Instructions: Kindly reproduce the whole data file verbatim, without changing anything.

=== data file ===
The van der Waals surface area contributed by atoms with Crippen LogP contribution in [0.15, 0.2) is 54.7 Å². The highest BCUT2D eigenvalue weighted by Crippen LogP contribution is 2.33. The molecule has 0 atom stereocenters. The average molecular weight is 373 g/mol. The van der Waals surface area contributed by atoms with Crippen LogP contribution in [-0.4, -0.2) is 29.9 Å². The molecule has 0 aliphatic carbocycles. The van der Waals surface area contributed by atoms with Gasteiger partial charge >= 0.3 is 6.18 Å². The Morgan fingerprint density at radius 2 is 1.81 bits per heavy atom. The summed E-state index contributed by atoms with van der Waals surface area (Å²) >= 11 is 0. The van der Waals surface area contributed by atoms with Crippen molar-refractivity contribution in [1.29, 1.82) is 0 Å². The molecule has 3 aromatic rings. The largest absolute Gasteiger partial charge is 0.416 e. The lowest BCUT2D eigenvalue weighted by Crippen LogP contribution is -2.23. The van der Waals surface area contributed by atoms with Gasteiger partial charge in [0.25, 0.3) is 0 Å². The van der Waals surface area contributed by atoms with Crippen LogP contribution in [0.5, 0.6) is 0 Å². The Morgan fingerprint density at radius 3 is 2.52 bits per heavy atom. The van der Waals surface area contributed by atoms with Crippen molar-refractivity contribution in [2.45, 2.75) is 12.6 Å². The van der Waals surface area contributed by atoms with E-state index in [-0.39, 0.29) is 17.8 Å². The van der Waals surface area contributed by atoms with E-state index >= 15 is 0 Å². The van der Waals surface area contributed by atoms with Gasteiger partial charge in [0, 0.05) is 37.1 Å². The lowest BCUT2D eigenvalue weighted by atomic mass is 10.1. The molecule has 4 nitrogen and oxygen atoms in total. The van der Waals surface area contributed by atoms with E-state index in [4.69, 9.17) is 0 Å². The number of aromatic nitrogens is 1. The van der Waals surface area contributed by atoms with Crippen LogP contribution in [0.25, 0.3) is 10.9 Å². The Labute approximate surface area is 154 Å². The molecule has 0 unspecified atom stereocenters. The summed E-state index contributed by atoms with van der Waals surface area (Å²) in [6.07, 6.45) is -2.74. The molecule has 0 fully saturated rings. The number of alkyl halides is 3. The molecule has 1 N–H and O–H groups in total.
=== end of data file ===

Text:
The van der Waals surface area contributed by atoms with Crippen LogP contribution in [0.15, 0.2) is 54.7 Å². The highest BCUT2D eigenvalue weighted by Crippen LogP contribution is 2.33. The molecule has 0 atom stereocenters. The average molecular weight is 373 g/mol. The van der Waals surface area contributed by atoms with Crippen LogP contribution in [-0.4, -0.2) is 29.9 Å². The molecule has 0 aliphatic carbocycles. The van der Waals surface area contributed by atoms with Gasteiger partial charge >= 0.3 is 6.18 Å². The Morgan fingerprint density at radius 2 is 1.81 bits per heavy atom. The summed E-state index contributed by atoms with van der Waals surface area (Å²) >= 11 is 0. The van der Waals surface area contributed by atoms with Crippen molar-refractivity contribution in [1.29, 1.82) is 0 Å². The molecule has 3 aromatic rings. The largest absolute Gasteiger partial charge is 0.416 e. The lowest BCUT2D eigenvalue weighted by Crippen LogP contribution is -2.23. The van der Waals surface area contributed by atoms with Gasteiger partial charge in [0.25, 0.3) is 0 Å². The van der Waals surface area contributed by atoms with Crippen LogP contribution in [0.5, 0.6) is 0 Å². The Morgan fingerprint density at radius 3 is 2.52 bits per heavy atom. The van der Waals surface area contributed by atoms with Crippen molar-refractivity contribution in [2.45, 2.75) is 12.6 Å². The van der Waals surface area contributed by atoms with E-state index in [-0.39, 0.29) is 17.8 Å². The van der Waals surface area contributed by atoms with E-state index >= 15 is 0 Å². The van der Waals surface area contributed by atoms with Gasteiger partial charge in [0, 0.05) is 37.1 Å². The lowest BCUT2D eigenvalue weighted by atomic mass is 10.1. The molecule has 4 nitrogen and oxygen atoms in total. The van der Waals surface area contributed by atoms with E-state index in [4.69, 9.17) is 0 Å². The number of aromatic nitrogens is 1. The van der Waals surface area contributed by atoms with Crippen LogP contribution in [0.25, 0.3) is 10.9 Å². The Labute approximate surface area is 154 Å². The molecule has 0 unspecified atom stereocenters. The summed E-state index contributed by atoms with van der Waals surface area (Å²) in [6.07, 6.45) is -2.74. The molecule has 0 fully saturated rings. The number of alkyl halides is 3. The molecule has 1 N–H and O–H groups in total.